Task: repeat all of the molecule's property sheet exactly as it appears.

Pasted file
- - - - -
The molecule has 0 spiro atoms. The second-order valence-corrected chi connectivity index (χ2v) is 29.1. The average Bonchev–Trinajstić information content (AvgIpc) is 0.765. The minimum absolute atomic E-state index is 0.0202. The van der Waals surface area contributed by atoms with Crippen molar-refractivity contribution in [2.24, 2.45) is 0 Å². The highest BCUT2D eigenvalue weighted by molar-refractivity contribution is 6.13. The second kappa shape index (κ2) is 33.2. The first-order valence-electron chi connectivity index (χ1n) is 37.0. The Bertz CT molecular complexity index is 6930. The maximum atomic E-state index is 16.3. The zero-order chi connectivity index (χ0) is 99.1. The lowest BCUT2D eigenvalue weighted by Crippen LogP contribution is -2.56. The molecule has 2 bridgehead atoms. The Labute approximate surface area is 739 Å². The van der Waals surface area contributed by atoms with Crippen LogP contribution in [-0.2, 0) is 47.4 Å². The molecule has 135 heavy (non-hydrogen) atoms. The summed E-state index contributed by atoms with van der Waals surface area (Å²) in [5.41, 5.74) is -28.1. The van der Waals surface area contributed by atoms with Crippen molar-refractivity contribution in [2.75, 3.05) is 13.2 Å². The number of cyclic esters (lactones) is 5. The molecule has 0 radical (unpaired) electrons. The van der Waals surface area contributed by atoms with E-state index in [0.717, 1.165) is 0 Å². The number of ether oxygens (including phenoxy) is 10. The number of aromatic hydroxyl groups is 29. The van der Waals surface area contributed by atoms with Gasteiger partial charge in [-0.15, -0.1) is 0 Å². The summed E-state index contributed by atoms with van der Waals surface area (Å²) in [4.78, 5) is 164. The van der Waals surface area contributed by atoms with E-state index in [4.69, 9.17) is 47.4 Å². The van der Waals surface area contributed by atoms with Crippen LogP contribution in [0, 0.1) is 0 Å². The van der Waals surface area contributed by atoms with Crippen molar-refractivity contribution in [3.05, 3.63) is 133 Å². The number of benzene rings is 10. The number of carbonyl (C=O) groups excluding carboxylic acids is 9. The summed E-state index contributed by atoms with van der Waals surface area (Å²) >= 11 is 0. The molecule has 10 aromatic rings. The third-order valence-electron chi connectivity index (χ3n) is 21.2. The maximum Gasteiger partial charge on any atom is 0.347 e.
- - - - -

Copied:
The molecule has 0 spiro atoms. The second-order valence-corrected chi connectivity index (χ2v) is 29.1. The average Bonchev–Trinajstić information content (AvgIpc) is 0.765. The minimum absolute atomic E-state index is 0.0202. The van der Waals surface area contributed by atoms with Crippen molar-refractivity contribution in [2.24, 2.45) is 0 Å². The highest BCUT2D eigenvalue weighted by molar-refractivity contribution is 6.13. The second kappa shape index (κ2) is 33.2. The first-order valence-electron chi connectivity index (χ1n) is 37.0. The Bertz CT molecular complexity index is 6930. The maximum atomic E-state index is 16.3. The zero-order chi connectivity index (χ0) is 99.1. The lowest BCUT2D eigenvalue weighted by Crippen LogP contribution is -2.56. The molecule has 2 bridgehead atoms. The Labute approximate surface area is 739 Å². The van der Waals surface area contributed by atoms with Crippen LogP contribution in [-0.2, 0) is 47.4 Å². The molecule has 135 heavy (non-hydrogen) atoms. The summed E-state index contributed by atoms with van der Waals surface area (Å²) in [5.41, 5.74) is -28.1. The van der Waals surface area contributed by atoms with Crippen molar-refractivity contribution in [2.75, 3.05) is 13.2 Å². The number of cyclic esters (lactones) is 5. The molecule has 0 radical (unpaired) electrons. The van der Waals surface area contributed by atoms with E-state index in [0.717, 1.165) is 0 Å². The number of ether oxygens (including phenoxy) is 10. The number of aromatic hydroxyl groups is 29. The van der Waals surface area contributed by atoms with Gasteiger partial charge in [-0.15, -0.1) is 0 Å². The summed E-state index contributed by atoms with van der Waals surface area (Å²) in [4.78, 5) is 164. The van der Waals surface area contributed by atoms with E-state index in [4.69, 9.17) is 47.4 Å². The van der Waals surface area contributed by atoms with Crippen LogP contribution in [0, 0.1) is 0 Å². The van der Waals surface area contributed by atoms with Crippen molar-refractivity contribution in [3.05, 3.63) is 133 Å². The number of benzene rings is 10. The number of carbonyl (C=O) groups excluding carboxylic acids is 9. The summed E-state index contributed by atoms with van der Waals surface area (Å²) >= 11 is 0. The molecule has 10 aromatic rings. The third-order valence-electron chi connectivity index (χ3n) is 21.2. The maximum Gasteiger partial charge on any atom is 0.347 e.